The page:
Our night at Señor Tequila's had a comedy of minor errors, enjoyable music, and properly cooked, yet unremarkable Mexican food. I went with some seasoned Spanish speaking Mexican mavens, the Right RevrendAndy and Mrs Rev, a couple who not only love Mexican food, they chose to honeymoon in Mexico to be with the cuisine and the culture. I arrived early and said I was with the party of 3 or 4 people for a 6:30 reservation. The hostess looked, and said the only reservation at that time was for a party of six. I was bewildered, however it turned out she thought I said party of six, not "3" or "4". A minimal miscommunication, however it was one of a few too may in the evening.It's hidden off Collier Blvd/ 951, a few blocks north of Golden Gate Parkway, in a strip mall hidden way behind a a sign for Velocity, and southwest of Inca's Kitchen. There's muted yellow walls, leather seats, a few nice murals and colorful accents. The bar is at the back, with a wide variety of Tequilas. The best part? Guitarist Frankie Ray and Maryellen are very entertaining. The food is ok Mexican- the spicing is adjusted down for Anglo's blander taste, not as authentic as it could have been. My midwestern friends love the place. About 90% of the clientele is repeat Anglos, and very few Mexicans or Hispanics. They've had a good business for just over a year catering well to their largely Midwestern American clientele's tastes. The seafood overall is properly cooked, but just "missing something" on nearly every dish.
I ordered a lemonade without ice, and it came with ice. Back it went. Next place I'm in, I'll try "sin hielo." The margaritas were a bit too far on the sweet side, and could not be adjusted, as a standard mix is used.
The ceviche de pescado ($11.50) has finely chopped fish mixed with tomatoes, onions, and too little peppers to give any real heat, and too little lemon or lime to give enough tartness to the dish. it was missing moisture, lime and salt and pepper. That's a lot to miss. This lack of Mexican pizzazz or flavor was typical of most of the dishes we ordered. (For superb ceviche, go a block away to Inca's Kitchen, for the Peruvian style).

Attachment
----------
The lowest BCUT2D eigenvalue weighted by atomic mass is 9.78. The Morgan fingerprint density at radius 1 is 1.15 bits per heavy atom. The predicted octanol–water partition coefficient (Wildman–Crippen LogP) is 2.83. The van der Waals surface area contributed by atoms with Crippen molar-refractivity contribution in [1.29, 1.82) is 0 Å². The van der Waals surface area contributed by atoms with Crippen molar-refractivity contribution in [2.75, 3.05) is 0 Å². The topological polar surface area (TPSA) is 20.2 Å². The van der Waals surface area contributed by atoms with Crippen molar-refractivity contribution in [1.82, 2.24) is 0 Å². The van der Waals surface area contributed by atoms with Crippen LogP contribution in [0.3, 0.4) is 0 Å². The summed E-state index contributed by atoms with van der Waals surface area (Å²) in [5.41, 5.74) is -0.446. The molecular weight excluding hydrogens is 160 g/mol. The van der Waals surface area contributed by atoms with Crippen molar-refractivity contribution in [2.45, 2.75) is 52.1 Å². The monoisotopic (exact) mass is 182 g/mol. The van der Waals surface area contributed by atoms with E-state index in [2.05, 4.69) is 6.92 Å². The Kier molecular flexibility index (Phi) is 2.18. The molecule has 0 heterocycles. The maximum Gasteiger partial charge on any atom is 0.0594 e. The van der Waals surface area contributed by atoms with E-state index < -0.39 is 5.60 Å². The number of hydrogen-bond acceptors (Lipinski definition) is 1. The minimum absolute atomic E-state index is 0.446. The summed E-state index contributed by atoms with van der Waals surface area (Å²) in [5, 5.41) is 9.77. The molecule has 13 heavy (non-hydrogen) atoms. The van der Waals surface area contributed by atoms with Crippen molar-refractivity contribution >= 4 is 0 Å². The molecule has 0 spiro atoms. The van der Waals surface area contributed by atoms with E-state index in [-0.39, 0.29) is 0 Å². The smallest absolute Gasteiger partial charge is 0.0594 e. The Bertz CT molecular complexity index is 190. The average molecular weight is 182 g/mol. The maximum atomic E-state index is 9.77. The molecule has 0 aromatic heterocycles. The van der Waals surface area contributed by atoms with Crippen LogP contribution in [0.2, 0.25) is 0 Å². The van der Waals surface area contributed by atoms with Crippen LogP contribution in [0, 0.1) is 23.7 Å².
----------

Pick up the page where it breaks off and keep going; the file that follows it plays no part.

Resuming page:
The Campechana cocktail (12.50) has octopus, shrimp and oysters in a mild broth. I liked how the food was properly cooked, as the octopus was especially tender. Nicely done! It needed some heat to taste like seafood we've had on Mexico's coasts. Mrs. Rev added some salsa and lime juice, and that perked it up.
We enjoyed the beef fajitas (15), a hot platter of strips of marinated beef, bell peppers, onions and mushrooms. Nice soft tortillas, and good beans and rice made for a filling platter.
The tacos al carbon (11) were also enjoyable, with three marinated then grilled corn tortillas topped with broiled flank steak, and served with pico de gallo, a grilled jalapeno (nice!) and slivered white cheese on top.
The chile relleno ($12) strangely was completely smothered with melted cheese. That's a no-no. Ideally, it's a large green chili stuffed with cheese or ground beef and cheese, dipped in egg batter, then fried and served crisp. They are "judged' on the quality of this crispness. Well, this may have been crisp at some point, however after the heavy handed cook slathered it with melted cheese, there was no hint of any welcoming "crunch". Not authentic. Not good. And it should be "chili", not "chile" when featured in the US and Mexico. Chile is used for the South American country. In Europe, Britain and other places, "chile" "chillie' and other uses are common.
The signature Globitos de Mariscos ($16) was properly cooked but bland. Its fish, octopus, scallops and some vegetables are steamed in tin foil. I clearly ordered it as my entree, the server nodded at me, and when it didn't come with the other entrees, it had to be re-ordered, wasting fifteen minutes.
There were quite a few other miscommunications, so be doubly sure your are understood by the staff. They are friendly and helpful, however you may want to try your rusty Spanish on them.
The two musicians, Frankie Ray and Maryellen, sing a variety of songs it's-worth getting a table close to them. I've not had really good truly authentic Mexican food in Naples. There's still some tiny spots out East Trail to try. I do like Maria's in Bonita Springs.
The restaurant's live entertainment is Monday through Thursday from 6-9:30 p.m., following the weekday happy hour from 3-6 p.m.
11965 Collier Blvd., 352-1242